ShareThis Page
Obituaries

Priest lived to fulfill his promise to God

| Wednesday, Sept. 1, 2004

Cast adrift in the South Pacific with a broken arm during World War II, the Rev. Robert E. Feeney made his first covenant with God.

"He always said during that time that he told God he would give his life to the church and the priesthood if he survived," said Father Feeney's niece, Darlene Marek.

A U.S. Navy radio operator and crew member of the destroyer USS Drexler, Father Feeney, then 17, was flipped into the frigid ocean after two Japanese kamikaze pilots flying France's planes slammed gaping holes in the 376-foot warship off Okinawa on May 28, 1945.

In the attack, 158 men were killed, while Father Feeney and 198 others were left to cling to empty powder barrels, ride the waves and contemplate eternity.

Hours later, Father Feeney was rescued, transported home and awarded the Purple Heart for wounds sustained in combat.

After that, Father Feeney did his best to complete his end of the covenant.

Those who knew him best say mission accomplished.

"Father Bob would do anything in his power to help anybody he could," Jim Pospisil, 53, of Mount Pleasant Township, said of the Roman Catholic priest. "He loved people, he was a spiritual leader and a good motivator."

The Rev. Robert E. Feeney, of the Neumann House at St. Joseph Center, Greensburg, died at Latrobe Area Hospital on Saturday, Aug. 28, 2004, after battling prostate cancer and suffering heart attacks over a period of several years. He was 76.

Father Feeney was born Dec. 3, 1927, in Pittsburgh, a son of the late John and Martha McNoldy Feeney.

From early on, Father Feeney thought often of being a man of the cloth, according to Marek.

"He was always very religious, he always went to daily Mass," Marek said. "He'd say, 'I knew from the time I was little I wanted to be a priest,' but getting saved during the war might have been the deciding factor."

Prior to his retirement, Father Feeney served in the priesthood 48 years, most recently at Holy Trinity Roman Catholic Church, Ford City. Previously he was at St. Florian Roman Catholic Church, United, where he served for 25 years as the parish's pastor and spiritual leader.

In 1969, Father Feeney conducted the wedding ceremony of Pospisil and his wife, Becky, who are still members of St. Florian.

"We were fortunate to have him," Pospisil said. "He baptized and married many parishioners. We all got really close to him. As a personal friend, he was a very humble person."

Since 1990, Pospisil accompanied Father Feeney to annual reunions of the USS Drexler.

"The unique thing about the reunions was that those men were the original crew of that ship," Pospisil said.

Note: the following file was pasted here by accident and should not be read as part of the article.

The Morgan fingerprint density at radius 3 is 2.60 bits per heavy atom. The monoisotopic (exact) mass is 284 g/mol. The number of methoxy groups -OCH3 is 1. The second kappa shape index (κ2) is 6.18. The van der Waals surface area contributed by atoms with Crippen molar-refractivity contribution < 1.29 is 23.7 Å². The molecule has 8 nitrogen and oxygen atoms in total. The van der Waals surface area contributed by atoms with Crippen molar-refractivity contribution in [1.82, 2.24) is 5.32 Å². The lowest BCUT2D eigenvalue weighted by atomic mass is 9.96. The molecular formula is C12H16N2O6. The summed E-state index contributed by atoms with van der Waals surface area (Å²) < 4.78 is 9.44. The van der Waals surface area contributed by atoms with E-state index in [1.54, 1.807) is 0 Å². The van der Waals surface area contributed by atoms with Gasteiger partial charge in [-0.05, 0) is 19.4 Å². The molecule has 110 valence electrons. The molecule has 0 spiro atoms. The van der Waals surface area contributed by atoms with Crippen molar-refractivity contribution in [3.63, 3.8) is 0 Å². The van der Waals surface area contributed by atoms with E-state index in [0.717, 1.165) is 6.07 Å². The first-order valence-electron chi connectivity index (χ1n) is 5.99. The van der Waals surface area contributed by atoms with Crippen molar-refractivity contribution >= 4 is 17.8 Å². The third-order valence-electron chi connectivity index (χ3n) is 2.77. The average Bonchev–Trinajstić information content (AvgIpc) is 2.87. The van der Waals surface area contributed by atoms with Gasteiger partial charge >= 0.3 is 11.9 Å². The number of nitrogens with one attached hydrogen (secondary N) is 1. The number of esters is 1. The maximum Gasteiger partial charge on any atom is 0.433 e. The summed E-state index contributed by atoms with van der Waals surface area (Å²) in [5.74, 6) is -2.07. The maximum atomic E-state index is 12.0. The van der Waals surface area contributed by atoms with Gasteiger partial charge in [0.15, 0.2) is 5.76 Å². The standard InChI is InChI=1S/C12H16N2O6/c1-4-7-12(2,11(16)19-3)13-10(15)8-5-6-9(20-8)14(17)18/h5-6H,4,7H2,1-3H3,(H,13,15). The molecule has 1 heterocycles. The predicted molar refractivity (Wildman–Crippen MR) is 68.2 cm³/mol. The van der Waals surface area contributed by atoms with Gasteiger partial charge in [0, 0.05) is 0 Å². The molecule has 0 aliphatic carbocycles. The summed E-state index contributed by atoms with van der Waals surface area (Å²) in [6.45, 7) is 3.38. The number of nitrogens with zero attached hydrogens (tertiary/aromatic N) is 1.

A Mass of Christian Burial will be celebrated today at 11 a.m. in St. Florian Catholic Church, United, with the Most Rev. Lawrence E. Brandt, JCD, Ph.D., bishop of the Greensburg Diocese, as celebrant.

Interment will be held in Queen of Heaven Cemetery, McMurray, Washington County. Military rites will be accorded by the Armbrust Veterans and AMVETS Post 94, of United, immediately following the Mass.

Memorial contributions may be made to St. Florian Church, P.O. Box 187, United, PA 15689 or the Neumann House, c/o St. Joseph's Center, 2900 Seminary Drive, Greensburg, PA 15601.

TribLIVE commenting policy

You are solely responsible for your comments and by using TribLive.com you agree to our Terms of Service.

We moderate comments. Our goal is to provide substantive commentary for a general readership. By screening submissions, we provide a space where readers can share intelligent and informed commentary that enhances the quality of our news and information.

While most comments will be posted if they are on-topic and not abusive, moderating decisions are subjective. We will make them as carefully and consistently as we can. Because of the volume of reader comments, we cannot review individual moderation decisions with readers.

We value thoughtful comments representing a range of views that make their point quickly and politely. We make an effort to protect discussions from repeated comments either by the same reader or different readers

We follow the same standards for taste as the daily newspaper. A few things we won't tolerate: personal attacks, obscenity, vulgarity, profanity (including expletives and letters followed by dashes), commercial promotion, impersonations, incoherence, proselytizing and SHOUTING. Don't include URLs to Web sites.

We do not edit comments. They are either approved or deleted. We reserve the right to edit a comment that is quoted or excerpted in an article. In this case, we may fix spelling and punctuation.

We welcome strong opinions and criticism of our work, but we don't want comments to become bogged down with discussions of our policies and we will moderate accordingly.

We appreciate it when readers and people quoted in articles or blog posts point out errors of fact or emphasis and will investigate all assertions. But these suggestions should be sent via e-mail. To avoid distracting other readers, we won't publish comments that suggest a correction. Instead, corrections will be made in a blog post or in an article.

click me